Prickly Pear Margaritas

With the prickly pear margarita, you can enjoy the treasure of the desert in a succulent cocktail! Hot pink and full of flavor, this delicious drink has summer written all over it.

pink margaritas garnished with black salt on the rim

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Prickly Pear Margarita recipe

The first time I had a prickly pear margarita, it was love at first sip.

It’s not a flavor of margarita I’ve seen much on the East Coast, but I tried one on a visit to Arizona and I’ve never looked back. Now, any time I see one on a menu, I have to order it because it’s such a special occasion for me. Definitely one of my favorite things ever!

Prickly pear margaritas are made with tequila and prickly pear syrup, which adds sweetness and flavor.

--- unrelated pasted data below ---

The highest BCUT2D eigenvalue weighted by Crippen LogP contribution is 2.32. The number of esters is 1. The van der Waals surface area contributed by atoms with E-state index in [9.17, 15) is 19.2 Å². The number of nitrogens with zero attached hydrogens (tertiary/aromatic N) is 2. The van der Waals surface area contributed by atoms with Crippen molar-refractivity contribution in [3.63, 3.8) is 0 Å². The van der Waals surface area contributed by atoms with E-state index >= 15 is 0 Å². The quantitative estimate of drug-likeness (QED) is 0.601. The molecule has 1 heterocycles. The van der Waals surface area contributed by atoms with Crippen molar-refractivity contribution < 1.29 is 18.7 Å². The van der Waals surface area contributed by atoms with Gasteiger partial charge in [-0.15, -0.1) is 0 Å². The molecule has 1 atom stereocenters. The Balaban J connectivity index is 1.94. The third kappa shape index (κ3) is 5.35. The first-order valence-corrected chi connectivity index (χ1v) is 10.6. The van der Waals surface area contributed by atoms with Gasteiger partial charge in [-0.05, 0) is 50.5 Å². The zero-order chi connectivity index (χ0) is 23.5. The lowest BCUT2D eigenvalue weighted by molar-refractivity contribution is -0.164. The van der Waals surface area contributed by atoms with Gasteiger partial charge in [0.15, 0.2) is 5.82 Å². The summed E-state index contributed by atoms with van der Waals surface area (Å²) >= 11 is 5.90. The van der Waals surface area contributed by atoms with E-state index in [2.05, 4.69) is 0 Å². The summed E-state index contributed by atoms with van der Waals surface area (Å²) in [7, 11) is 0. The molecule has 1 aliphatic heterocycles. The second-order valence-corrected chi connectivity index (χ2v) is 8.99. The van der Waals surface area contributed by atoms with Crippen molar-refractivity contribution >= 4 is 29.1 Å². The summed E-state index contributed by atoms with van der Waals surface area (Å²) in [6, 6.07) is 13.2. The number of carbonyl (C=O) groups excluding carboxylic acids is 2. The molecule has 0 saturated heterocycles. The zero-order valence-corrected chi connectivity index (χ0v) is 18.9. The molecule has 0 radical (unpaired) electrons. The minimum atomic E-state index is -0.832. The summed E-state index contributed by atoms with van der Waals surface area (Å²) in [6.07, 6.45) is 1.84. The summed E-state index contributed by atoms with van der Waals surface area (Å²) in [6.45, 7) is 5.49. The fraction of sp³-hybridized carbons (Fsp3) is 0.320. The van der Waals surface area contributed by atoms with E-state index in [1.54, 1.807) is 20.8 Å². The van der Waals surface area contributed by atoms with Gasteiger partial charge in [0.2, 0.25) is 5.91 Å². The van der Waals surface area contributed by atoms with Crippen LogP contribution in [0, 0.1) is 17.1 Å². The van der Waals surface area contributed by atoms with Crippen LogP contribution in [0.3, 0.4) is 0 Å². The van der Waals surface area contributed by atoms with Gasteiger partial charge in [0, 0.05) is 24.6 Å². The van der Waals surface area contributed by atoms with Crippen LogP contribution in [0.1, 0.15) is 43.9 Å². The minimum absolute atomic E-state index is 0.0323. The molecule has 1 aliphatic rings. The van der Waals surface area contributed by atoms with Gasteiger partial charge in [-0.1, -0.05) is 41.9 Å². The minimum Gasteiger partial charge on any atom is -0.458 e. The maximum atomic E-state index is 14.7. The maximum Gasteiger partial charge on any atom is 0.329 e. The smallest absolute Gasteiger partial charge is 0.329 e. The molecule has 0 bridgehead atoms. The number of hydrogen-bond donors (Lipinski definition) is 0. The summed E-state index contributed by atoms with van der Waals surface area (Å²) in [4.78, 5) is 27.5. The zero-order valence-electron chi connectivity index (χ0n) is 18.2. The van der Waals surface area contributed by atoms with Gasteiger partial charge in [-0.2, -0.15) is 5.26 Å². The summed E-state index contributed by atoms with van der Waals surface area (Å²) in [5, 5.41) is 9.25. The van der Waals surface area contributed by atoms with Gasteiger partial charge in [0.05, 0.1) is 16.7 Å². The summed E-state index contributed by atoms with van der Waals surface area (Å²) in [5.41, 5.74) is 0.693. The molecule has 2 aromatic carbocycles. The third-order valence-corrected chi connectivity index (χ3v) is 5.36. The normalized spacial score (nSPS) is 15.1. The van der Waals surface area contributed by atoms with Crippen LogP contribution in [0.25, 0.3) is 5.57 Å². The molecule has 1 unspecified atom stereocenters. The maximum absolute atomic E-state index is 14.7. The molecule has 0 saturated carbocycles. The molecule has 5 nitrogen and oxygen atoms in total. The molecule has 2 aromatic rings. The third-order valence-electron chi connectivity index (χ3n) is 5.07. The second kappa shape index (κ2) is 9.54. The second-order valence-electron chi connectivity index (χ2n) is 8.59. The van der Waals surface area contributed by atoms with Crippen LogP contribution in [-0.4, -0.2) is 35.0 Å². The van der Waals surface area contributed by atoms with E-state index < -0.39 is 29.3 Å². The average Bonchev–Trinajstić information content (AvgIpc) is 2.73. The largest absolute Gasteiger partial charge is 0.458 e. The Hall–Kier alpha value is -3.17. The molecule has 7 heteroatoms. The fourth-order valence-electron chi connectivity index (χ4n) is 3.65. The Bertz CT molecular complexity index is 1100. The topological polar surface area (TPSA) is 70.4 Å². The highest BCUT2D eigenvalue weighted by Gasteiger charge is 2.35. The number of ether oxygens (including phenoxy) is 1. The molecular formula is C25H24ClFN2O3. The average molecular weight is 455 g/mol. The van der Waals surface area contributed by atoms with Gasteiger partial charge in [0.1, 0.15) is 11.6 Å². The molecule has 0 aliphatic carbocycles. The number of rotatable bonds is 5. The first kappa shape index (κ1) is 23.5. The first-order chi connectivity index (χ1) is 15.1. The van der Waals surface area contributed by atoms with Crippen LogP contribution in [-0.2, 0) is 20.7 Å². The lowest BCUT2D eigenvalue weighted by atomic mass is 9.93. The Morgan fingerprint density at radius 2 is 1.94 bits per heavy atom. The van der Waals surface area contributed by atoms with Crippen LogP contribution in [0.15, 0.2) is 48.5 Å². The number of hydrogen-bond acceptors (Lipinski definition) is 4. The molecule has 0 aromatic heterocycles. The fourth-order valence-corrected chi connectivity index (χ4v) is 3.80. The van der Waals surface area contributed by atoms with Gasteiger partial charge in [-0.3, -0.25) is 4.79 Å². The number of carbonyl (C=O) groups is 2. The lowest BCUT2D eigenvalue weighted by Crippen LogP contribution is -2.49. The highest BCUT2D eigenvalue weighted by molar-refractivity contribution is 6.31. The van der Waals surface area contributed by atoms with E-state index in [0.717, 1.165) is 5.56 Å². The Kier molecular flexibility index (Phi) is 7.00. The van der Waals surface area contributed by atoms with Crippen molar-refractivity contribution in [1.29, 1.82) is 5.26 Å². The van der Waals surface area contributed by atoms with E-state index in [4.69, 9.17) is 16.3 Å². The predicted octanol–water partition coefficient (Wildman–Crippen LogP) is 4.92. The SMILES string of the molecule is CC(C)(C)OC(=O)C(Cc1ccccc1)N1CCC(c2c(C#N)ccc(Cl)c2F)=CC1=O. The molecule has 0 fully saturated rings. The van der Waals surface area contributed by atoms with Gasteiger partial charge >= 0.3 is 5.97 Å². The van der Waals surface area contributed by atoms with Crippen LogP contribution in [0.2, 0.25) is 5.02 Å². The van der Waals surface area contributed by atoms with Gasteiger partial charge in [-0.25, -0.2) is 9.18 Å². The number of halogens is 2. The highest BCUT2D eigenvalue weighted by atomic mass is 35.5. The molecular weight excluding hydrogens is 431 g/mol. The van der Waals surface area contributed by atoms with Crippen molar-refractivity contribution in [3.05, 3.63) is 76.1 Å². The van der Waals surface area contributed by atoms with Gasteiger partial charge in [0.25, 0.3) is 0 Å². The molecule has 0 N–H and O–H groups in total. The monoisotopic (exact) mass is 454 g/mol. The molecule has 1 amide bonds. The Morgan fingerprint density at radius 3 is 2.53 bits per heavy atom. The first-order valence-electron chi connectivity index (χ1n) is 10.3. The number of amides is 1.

Hot fuchsia to the eye and bright and earthy on the tongue, these beauties will bring so much to the taco night table.

Why you will love this recipe

These margaritas are ones you will want to make again and again.

  • Prickly pear margaritas are easy to make at home with a prickly pear syrup and tequila.
  • They taste just like the ones you can get in a restaurant, full of flavor. If you have fresh cactus pears, even better!
  • These quaffable drinks are perfect for any occasion like taco night, hot summer afternoons and even Cinco de Mayo.
a bunch of cactus pear fruits on a white background

What is a prickly pear?

Prickly pear fruit, AKA cactus pears or tunas, are the fruit of the Opuntia cactus, called nopal in Spanish.

These cacti have a shape resembles a series of flat, green ovals stacked on top of each other, covered in defensive spines. When they bloom, they have beautiful flowers. This plant has uses in both medicine and food.